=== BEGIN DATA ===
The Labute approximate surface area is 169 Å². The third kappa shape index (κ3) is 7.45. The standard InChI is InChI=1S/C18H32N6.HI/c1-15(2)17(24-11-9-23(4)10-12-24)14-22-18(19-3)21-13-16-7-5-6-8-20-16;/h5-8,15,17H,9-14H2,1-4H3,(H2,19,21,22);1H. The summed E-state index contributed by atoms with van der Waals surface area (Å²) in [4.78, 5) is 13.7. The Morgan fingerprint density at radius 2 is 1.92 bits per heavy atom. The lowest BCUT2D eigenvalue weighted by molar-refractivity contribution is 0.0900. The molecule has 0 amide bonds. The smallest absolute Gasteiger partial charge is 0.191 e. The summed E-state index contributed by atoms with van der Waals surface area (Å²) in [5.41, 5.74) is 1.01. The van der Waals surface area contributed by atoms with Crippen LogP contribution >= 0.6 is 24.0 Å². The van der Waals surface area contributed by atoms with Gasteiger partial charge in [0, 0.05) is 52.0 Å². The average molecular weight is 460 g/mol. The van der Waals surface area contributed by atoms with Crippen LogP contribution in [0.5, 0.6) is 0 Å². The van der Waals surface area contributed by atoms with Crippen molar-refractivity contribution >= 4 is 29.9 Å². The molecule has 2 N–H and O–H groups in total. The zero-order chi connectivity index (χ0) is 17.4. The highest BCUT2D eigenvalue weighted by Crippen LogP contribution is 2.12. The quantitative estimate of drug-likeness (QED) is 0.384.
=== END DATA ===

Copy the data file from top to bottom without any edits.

The Labute approximate surface area is 169 Å². The third kappa shape index (κ3) is 7.45. The standard InChI is InChI=1S/C18H32N6.HI/c1-15(2)17(24-11-9-23(4)10-12-24)14-22-18(19-3)21-13-16-7-5-6-8-20-16;/h5-8,15,17H,9-14H2,1-4H3,(H2,19,21,22);1H. The summed E-state index contributed by atoms with van der Waals surface area (Å²) in [4.78, 5) is 13.7. The Morgan fingerprint density at radius 2 is 1.92 bits per heavy atom. The lowest BCUT2D eigenvalue weighted by molar-refractivity contribution is 0.0900. The molecule has 0 amide bonds. The smallest absolute Gasteiger partial charge is 0.191 e. The summed E-state index contributed by atoms with van der Waals surface area (Å²) in [5.41, 5.74) is 1.01. The van der Waals surface area contributed by atoms with Crippen LogP contribution >= 0.6 is 24.0 Å². The van der Waals surface area contributed by atoms with Gasteiger partial charge in [0, 0.05) is 52.0 Å². The average molecular weight is 460 g/mol. The van der Waals surface area contributed by atoms with Crippen LogP contribution in [0.5, 0.6) is 0 Å². The van der Waals surface area contributed by atoms with Crippen molar-refractivity contribution >= 4 is 29.9 Å². The molecule has 2 N–H and O–H groups in total. The zero-order chi connectivity index (χ0) is 17.4. The highest BCUT2D eigenvalue weighted by Crippen LogP contribution is 2.12. The quantitative estimate of drug-likeness (QED) is 0.384.